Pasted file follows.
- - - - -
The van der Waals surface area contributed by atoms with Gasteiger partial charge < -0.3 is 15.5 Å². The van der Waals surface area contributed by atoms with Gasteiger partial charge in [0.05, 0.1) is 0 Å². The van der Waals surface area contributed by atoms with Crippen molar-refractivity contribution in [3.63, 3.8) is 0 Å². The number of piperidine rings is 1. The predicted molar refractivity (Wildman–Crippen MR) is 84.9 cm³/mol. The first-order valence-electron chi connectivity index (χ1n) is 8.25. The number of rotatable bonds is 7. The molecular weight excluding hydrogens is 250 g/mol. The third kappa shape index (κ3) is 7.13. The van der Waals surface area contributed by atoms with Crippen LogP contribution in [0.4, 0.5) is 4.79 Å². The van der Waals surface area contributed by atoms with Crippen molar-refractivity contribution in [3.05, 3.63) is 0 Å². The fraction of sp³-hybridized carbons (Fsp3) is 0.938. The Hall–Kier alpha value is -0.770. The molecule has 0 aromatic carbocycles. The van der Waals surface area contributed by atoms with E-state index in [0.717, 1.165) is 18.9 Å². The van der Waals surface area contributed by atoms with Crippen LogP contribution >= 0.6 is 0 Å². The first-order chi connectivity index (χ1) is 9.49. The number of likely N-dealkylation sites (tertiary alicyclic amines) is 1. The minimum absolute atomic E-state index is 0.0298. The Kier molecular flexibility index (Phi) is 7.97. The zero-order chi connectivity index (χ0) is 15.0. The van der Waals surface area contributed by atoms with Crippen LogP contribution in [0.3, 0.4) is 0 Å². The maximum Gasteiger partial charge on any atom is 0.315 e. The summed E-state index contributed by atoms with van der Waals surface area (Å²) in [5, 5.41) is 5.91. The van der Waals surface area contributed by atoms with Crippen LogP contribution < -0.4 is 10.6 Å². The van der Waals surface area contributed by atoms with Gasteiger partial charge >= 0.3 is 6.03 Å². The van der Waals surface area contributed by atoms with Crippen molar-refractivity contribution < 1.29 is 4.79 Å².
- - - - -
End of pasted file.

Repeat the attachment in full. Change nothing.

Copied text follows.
The van der Waals surface area contributed by atoms with Gasteiger partial charge < -0.3 is 15.5 Å². The van der Waals surface area contributed by atoms with Gasteiger partial charge in [0.05, 0.1) is 0 Å². The van der Waals surface area contributed by atoms with Crippen molar-refractivity contribution in [3.63, 3.8) is 0 Å². The number of piperidine rings is 1. The predicted molar refractivity (Wildman–Crippen MR) is 84.9 cm³/mol. The first-order valence-electron chi connectivity index (χ1n) is 8.25. The number of rotatable bonds is 7. The molecular weight excluding hydrogens is 250 g/mol. The third kappa shape index (κ3) is 7.13. The van der Waals surface area contributed by atoms with Crippen LogP contribution in [0.4, 0.5) is 4.79 Å². The van der Waals surface area contributed by atoms with Crippen molar-refractivity contribution in [3.05, 3.63) is 0 Å². The fraction of sp³-hybridized carbons (Fsp3) is 0.938. The Hall–Kier alpha value is -0.770. The molecule has 0 aromatic carbocycles. The van der Waals surface area contributed by atoms with E-state index in [0.717, 1.165) is 18.9 Å². The van der Waals surface area contributed by atoms with Crippen LogP contribution >= 0.6 is 0 Å². The first-order chi connectivity index (χ1) is 9.49. The number of likely N-dealkylation sites (tertiary alicyclic amines) is 1. The minimum absolute atomic E-state index is 0.0298. The Kier molecular flexibility index (Phi) is 7.97. The zero-order chi connectivity index (χ0) is 15.0. The van der Waals surface area contributed by atoms with Crippen LogP contribution in [0.3, 0.4) is 0 Å². The maximum Gasteiger partial charge on any atom is 0.315 e. The summed E-state index contributed by atoms with van der Waals surface area (Å²) in [5, 5.41) is 5.91. The van der Waals surface area contributed by atoms with Crippen LogP contribution < -0.4 is 10.6 Å². The van der Waals surface area contributed by atoms with Gasteiger partial charge >= 0.3 is 6.03 Å². The van der Waals surface area contributed by atoms with Crippen molar-refractivity contribution < 1.29 is 4.79 Å².